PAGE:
First a heads-up: Private Equity International‘s Carmela Mendoza will be heading to Berlin later this week. Drop her a line if you want to connect.
- The SWF is understood to have received interest from active public equities managers that are keen to build their private markets and alternatives capabilities.
- Alaska is not considering outsourcing its private markets activity completely to a third party, we understand.
- Its alts business managed almost $19 billion as of the end of December, with PE accounting for more than half of the unit’s AUM.
- The $68 billion fund is struggling to retain and attract staff; the unit only has the equivalent of 3.5 full-time investment professionals, some of whom have received offers from rivals at 2.5 to 3.5 times annual compensation – and its CIO’s salary pales in comparison with those of other North American institutional investors.
Don’t be surprised if this time next year APFC’s alternatives allocation is being managed by a newly formed independent entity (of which the SWF owns a slice). Read more here.
According to the consultants …
It’s the time of year when the industry’s consultants of choice churn out their biblical annual private equity market reviews. McKinsey & Co’s Global Private Markets Review last week was followed this morning by Bain & Co’s Global Private Equity Report.
Chiming with a current conversation (see last week’s Friday Letter), Bain asks whether PE is losing its advantage over public markets: “Will convergence in 10-year returns make it harder to raise the next $2 trillion?”, which is the angle picked up in this morning’s Financial Times (paywall). The convergence is evident in the US, but not so in Europe, Bain says, quoting research from Josh Lerner and State Street. What’s more, the convergence will likely not last, says the report: “Given the historic sell-off in the wake of the crisis, US stocks were teed up for an equally historic rebound.”
As Claudia Zeisberger wrote for us last year: “Not all 10-year periods are created equal.”
Other notes from the reports:
- The number of take-private deals was at a post-crisis high in 2019, but the combined value of those deals was still less than half that of 2006, notes Bain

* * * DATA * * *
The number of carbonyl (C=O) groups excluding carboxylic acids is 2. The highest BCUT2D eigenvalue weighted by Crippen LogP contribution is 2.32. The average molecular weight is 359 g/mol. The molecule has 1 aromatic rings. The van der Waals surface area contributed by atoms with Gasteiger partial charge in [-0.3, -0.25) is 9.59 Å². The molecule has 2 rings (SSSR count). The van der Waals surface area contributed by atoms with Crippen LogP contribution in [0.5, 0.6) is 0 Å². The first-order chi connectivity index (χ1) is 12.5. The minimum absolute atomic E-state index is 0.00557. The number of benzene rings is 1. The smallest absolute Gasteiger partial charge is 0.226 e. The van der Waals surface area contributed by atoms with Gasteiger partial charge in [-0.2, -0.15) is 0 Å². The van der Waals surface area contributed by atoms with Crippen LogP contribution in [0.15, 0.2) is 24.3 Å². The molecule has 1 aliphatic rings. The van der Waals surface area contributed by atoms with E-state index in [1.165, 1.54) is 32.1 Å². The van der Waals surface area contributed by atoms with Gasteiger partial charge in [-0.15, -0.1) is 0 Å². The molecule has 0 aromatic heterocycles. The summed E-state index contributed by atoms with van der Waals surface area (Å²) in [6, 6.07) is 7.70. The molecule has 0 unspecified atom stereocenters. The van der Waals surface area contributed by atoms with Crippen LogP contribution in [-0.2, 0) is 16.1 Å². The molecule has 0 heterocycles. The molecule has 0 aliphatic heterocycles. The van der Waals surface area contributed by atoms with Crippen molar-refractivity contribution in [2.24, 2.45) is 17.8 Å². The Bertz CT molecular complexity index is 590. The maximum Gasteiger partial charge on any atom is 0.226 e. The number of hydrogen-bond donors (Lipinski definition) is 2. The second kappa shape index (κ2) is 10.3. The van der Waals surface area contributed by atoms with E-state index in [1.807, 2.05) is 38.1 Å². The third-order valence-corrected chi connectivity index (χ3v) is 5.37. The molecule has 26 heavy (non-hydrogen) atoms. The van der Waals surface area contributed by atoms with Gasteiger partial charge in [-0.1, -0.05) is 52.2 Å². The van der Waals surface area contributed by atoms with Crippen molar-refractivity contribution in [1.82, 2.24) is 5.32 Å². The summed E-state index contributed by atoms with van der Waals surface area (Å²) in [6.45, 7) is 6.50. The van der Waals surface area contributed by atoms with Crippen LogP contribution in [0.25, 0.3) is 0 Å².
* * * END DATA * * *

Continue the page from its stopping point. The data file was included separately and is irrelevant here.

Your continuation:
- Last year, fundraising for vehicles that buy stakes in GPs nearly tripled to $9.4 billion in 2019, from $3.4 billion the year before, says McKinsey
- In the last five years, the average age of the top executives at the 10 largest firms has dropped from 56 to 51, says McKinsey
Don’t forget: our 40 Under 40: Future Leaders of Private Equity will be announced online and published in our Future of Private Equity special on 1 May. Nominations are now open.
He said it
“The AP Funds should be given expanded opportunities for direct investments in unlisted assets, such as co-investments and side investments in unlisted companies, investments in unlisted infrastructure companies, and investments in unlisted credits”
Niklas Ekvall, chief executive of AP4, describes in the Swedish pension’s annual report the “urgent” need to change its investment rules to allow it to compete with other large pension funds.
Tikehau’s third-party capital. More has emerged on listed firm Tikehau Capital‘s plan to bring in third-party investors. LGT Capital and Montana Capital Partners were among nine LPs to invest in a portfolio of six growth-stage assets from the Paris investment manager’s balance sheet and make a blind-pool commitment to a growth fund in market, Secondaries Investor reported. LPs willing to offer more primary capital were given preference. Five Arrows, the secondaries unit of Rothschild Merchant Banking Group, is the lead investor. “Third-party management is generally better understood by analysts – they tend to attach more value to the fees that come with third-party asset management [as opposed to the capital growth associated with private equity],” said a source familiar with the firm’s plans.
Blackstone infra in the UK. The giant alternatives manager has hired Jonathan Kelly from rival Brookfield to spearhead its infrastructure investment activity in Europe, the FT reports (paywall). The move chimes with comments CEO Jon Gray made to PEI last week about the attractiveness of the UK: “Although Brexit has resulted in lower growth, between the currency movement and the stock market, you’ve seen pretty dramatic underperformance from a valuation standpoint.”
LP meetings. It’s Monday, so here are some LP meetings to watch out for this week.
- 24 February – Public School Retirement System of the City of St. Louis is holding a board meeting
- 25 February – New Mexico State Investment Council is holding a state investment council meeting; Oklahoma Teachers’ Retirement System is holding an investment committee meeting; Public Employees’ Retirement System of Mississippi is holding a board meeting; Los Angeles City Employees’ Retirement System is holding a board and investment committee meeting
- 26 February – Massachusetts Pension Reserves Investment Management Board is holding a board meeting; St. Louis Police Retirement System is holding a monthly board meeting; Orange County Employees Retirement System is holding an investment committee meeting; Arizona Public Safety Personnel Retirement System is holding a board meeting
- 27 February – Illinois Municipal Retirement Fund is holding an investment committee meeting
- 28 February – Teachers’ Retirement System of the State of Illinois is holding a board meeting; North Dakota Retirement and Investment Office is holding a state investment board meeting
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